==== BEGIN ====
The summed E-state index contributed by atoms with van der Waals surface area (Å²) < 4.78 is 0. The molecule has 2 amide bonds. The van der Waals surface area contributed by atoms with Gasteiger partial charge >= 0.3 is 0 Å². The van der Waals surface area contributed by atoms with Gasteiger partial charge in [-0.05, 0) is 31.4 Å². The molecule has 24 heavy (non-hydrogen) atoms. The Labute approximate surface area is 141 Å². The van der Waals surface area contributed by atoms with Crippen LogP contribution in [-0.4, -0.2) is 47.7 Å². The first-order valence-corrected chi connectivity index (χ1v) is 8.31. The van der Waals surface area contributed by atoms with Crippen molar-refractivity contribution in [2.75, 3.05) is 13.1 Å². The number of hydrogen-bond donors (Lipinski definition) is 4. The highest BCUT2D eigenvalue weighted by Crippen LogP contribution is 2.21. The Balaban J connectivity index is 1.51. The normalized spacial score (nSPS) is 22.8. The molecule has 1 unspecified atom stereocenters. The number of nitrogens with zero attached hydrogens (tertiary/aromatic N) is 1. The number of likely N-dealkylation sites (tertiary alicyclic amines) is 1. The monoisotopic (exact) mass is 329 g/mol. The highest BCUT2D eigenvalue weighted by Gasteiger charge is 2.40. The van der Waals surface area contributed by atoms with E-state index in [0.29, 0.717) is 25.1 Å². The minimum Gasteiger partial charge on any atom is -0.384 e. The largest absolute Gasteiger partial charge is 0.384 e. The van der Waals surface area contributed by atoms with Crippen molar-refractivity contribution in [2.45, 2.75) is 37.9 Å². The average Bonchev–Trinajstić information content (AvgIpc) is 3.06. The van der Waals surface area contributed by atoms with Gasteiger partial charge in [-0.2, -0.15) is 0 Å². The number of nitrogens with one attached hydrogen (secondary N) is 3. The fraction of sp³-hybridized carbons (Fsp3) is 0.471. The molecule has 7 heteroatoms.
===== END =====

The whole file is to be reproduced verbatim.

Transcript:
The summed E-state index contributed by atoms with van der Waals surface area (Å²) < 4.78 is 0. The molecule has 2 amide bonds. The van der Waals surface area contributed by atoms with Gasteiger partial charge >= 0.3 is 0 Å². The van der Waals surface area contributed by atoms with Gasteiger partial charge in [-0.05, 0) is 31.4 Å². The molecule has 24 heavy (non-hydrogen) atoms. The Labute approximate surface area is 141 Å². The van der Waals surface area contributed by atoms with Crippen LogP contribution in [-0.4, -0.2) is 47.7 Å². The first-order valence-corrected chi connectivity index (χ1v) is 8.31. The van der Waals surface area contributed by atoms with Crippen molar-refractivity contribution in [2.75, 3.05) is 13.1 Å². The number of hydrogen-bond donors (Lipinski definition) is 4. The highest BCUT2D eigenvalue weighted by Crippen LogP contribution is 2.21. The Balaban J connectivity index is 1.51. The normalized spacial score (nSPS) is 22.8. The molecule has 1 unspecified atom stereocenters. The number of nitrogens with zero attached hydrogens (tertiary/aromatic N) is 1. The number of likely N-dealkylation sites (tertiary alicyclic amines) is 1. The monoisotopic (exact) mass is 329 g/mol. The highest BCUT2D eigenvalue weighted by Gasteiger charge is 2.40. The van der Waals surface area contributed by atoms with E-state index in [0.29, 0.717) is 25.1 Å². The minimum Gasteiger partial charge on any atom is -0.384 e. The largest absolute Gasteiger partial charge is 0.384 e. The van der Waals surface area contributed by atoms with Crippen molar-refractivity contribution in [2.45, 2.75) is 37.9 Å². The average Bonchev–Trinajstić information content (AvgIpc) is 3.06. The van der Waals surface area contributed by atoms with Gasteiger partial charge in [-0.2, -0.15) is 0 Å². The number of nitrogens with one attached hydrogen (secondary N) is 3. The fraction of sp³-hybridized carbons (Fsp3) is 0.471. The molecule has 7 heteroatoms.